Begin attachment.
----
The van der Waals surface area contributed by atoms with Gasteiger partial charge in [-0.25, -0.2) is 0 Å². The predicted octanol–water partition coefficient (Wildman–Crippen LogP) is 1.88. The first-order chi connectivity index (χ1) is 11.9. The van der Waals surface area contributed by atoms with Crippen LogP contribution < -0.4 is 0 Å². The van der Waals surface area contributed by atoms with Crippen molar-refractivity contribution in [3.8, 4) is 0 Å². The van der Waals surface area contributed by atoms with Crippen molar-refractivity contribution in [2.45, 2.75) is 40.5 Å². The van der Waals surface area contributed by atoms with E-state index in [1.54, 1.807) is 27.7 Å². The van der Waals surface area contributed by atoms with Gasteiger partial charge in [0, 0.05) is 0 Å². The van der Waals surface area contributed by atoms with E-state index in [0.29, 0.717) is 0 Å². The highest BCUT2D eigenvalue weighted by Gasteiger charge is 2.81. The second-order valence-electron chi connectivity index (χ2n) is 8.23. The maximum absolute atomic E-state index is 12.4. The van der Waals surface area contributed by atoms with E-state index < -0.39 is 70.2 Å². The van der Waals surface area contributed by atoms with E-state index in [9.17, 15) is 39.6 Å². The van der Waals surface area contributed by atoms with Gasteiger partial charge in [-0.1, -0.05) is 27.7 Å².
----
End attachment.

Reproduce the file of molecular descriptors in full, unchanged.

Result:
The van der Waals surface area contributed by atoms with Gasteiger partial charge in [-0.25, -0.2) is 0 Å². The predicted octanol–water partition coefficient (Wildman–Crippen LogP) is 1.88. The first-order chi connectivity index (χ1) is 11.9. The van der Waals surface area contributed by atoms with Crippen LogP contribution < -0.4 is 0 Å². The van der Waals surface area contributed by atoms with Crippen molar-refractivity contribution in [3.8, 4) is 0 Å². The van der Waals surface area contributed by atoms with Crippen molar-refractivity contribution in [2.45, 2.75) is 40.5 Å². The van der Waals surface area contributed by atoms with E-state index in [1.54, 1.807) is 27.7 Å². The van der Waals surface area contributed by atoms with Gasteiger partial charge in [0, 0.05) is 0 Å². The van der Waals surface area contributed by atoms with E-state index in [0.29, 0.717) is 0 Å². The highest BCUT2D eigenvalue weighted by Gasteiger charge is 2.81. The second-order valence-electron chi connectivity index (χ2n) is 8.23. The maximum absolute atomic E-state index is 12.4. The van der Waals surface area contributed by atoms with E-state index < -0.39 is 70.2 Å². The van der Waals surface area contributed by atoms with E-state index in [9.17, 15) is 39.6 Å². The van der Waals surface area contributed by atoms with Gasteiger partial charge in [-0.1, -0.05) is 27.7 Å².